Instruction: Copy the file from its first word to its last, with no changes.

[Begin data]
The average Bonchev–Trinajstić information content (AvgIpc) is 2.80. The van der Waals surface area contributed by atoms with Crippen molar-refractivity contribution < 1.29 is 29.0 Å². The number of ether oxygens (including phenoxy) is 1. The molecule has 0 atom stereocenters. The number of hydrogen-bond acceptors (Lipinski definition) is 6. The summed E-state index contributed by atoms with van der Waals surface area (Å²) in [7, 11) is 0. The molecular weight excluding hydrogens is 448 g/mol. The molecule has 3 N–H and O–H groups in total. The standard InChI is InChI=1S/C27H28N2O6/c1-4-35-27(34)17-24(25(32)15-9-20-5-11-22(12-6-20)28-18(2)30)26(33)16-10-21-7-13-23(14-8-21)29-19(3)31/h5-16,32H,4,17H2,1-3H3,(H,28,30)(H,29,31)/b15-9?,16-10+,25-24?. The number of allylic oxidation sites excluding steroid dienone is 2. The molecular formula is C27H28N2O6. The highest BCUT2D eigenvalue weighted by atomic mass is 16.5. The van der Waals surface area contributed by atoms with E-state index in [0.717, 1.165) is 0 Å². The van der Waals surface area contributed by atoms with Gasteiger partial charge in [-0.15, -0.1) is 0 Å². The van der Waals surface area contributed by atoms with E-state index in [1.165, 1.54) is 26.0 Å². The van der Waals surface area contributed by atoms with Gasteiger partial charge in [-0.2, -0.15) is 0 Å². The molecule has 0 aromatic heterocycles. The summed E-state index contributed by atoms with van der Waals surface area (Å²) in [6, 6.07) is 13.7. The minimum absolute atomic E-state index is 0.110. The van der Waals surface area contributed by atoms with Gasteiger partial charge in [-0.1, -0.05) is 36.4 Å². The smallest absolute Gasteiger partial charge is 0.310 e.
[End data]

The average Bonchev–Trinajstić information content (AvgIpc) is 2.80. The van der Waals surface area contributed by atoms with Crippen molar-refractivity contribution < 1.29 is 29.0 Å². The number of ether oxygens (including phenoxy) is 1. The molecule has 0 atom stereocenters. The number of hydrogen-bond acceptors (Lipinski definition) is 6. The summed E-state index contributed by atoms with van der Waals surface area (Å²) in [7, 11) is 0. The molecular weight excluding hydrogens is 448 g/mol. The molecule has 3 N–H and O–H groups in total. The standard InChI is InChI=1S/C27H28N2O6/c1-4-35-27(34)17-24(25(32)15-9-20-5-11-22(12-6-20)28-18(2)30)26(33)16-10-21-7-13-23(14-8-21)29-19(3)31/h5-16,32H,4,17H2,1-3H3,(H,28,30)(H,29,31)/b15-9?,16-10+,25-24?. The number of allylic oxidation sites excluding steroid dienone is 2. The molecular formula is C27H28N2O6. The highest BCUT2D eigenvalue weighted by atomic mass is 16.5. The van der Waals surface area contributed by atoms with E-state index in [0.717, 1.165) is 0 Å². The van der Waals surface area contributed by atoms with Gasteiger partial charge in [-0.15, -0.1) is 0 Å². The van der Waals surface area contributed by atoms with E-state index in [1.165, 1.54) is 26.0 Å². The van der Waals surface area contributed by atoms with Gasteiger partial charge in [-0.2, -0.15) is 0 Å². The molecule has 0 aromatic heterocycles. The summed E-state index contributed by atoms with van der Waals surface area (Å²) in [6, 6.07) is 13.7. The minimum absolute atomic E-state index is 0.110. The van der Waals surface area contributed by atoms with Gasteiger partial charge in [-0.1, -0.05) is 36.4 Å². The smallest absolute Gasteiger partial charge is 0.310 e.